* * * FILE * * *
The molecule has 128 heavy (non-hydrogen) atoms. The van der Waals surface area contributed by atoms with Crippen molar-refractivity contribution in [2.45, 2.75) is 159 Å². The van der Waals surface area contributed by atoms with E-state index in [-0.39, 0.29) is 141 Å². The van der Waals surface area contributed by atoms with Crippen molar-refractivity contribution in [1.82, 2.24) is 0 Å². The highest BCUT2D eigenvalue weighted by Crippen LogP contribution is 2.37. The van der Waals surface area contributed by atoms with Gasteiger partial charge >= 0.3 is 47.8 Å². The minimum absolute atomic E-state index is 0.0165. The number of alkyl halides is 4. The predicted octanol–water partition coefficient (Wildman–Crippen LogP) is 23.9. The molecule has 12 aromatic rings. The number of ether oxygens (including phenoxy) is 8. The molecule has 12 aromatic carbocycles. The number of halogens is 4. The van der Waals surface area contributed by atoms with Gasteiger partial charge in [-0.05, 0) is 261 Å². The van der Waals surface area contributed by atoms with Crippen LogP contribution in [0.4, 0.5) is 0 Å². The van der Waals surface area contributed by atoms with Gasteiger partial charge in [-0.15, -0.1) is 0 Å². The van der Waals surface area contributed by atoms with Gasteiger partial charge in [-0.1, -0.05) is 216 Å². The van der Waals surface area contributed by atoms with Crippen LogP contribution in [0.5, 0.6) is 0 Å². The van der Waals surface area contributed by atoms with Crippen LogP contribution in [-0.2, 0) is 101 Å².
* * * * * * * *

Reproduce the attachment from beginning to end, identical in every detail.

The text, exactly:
The molecule has 128 heavy (non-hydrogen) atoms. The van der Waals surface area contributed by atoms with Crippen molar-refractivity contribution in [2.45, 2.75) is 159 Å². The van der Waals surface area contributed by atoms with E-state index in [-0.39, 0.29) is 141 Å². The van der Waals surface area contributed by atoms with Crippen molar-refractivity contribution in [1.82, 2.24) is 0 Å². The highest BCUT2D eigenvalue weighted by Crippen LogP contribution is 2.37. The van der Waals surface area contributed by atoms with Gasteiger partial charge >= 0.3 is 47.8 Å². The minimum absolute atomic E-state index is 0.0165. The number of alkyl halides is 4. The predicted octanol–water partition coefficient (Wildman–Crippen LogP) is 23.9. The molecule has 12 aromatic rings. The number of ether oxygens (including phenoxy) is 8. The molecule has 12 aromatic carbocycles. The number of halogens is 4. The van der Waals surface area contributed by atoms with Gasteiger partial charge in [-0.05, 0) is 261 Å². The van der Waals surface area contributed by atoms with Crippen LogP contribution in [0.4, 0.5) is 0 Å². The van der Waals surface area contributed by atoms with Gasteiger partial charge in [-0.15, -0.1) is 0 Å². The van der Waals surface area contributed by atoms with Gasteiger partial charge in [-0.1, -0.05) is 216 Å². The van der Waals surface area contributed by atoms with Crippen LogP contribution in [0.5, 0.6) is 0 Å². The van der Waals surface area contributed by atoms with Crippen LogP contribution in [-0.2, 0) is 101 Å².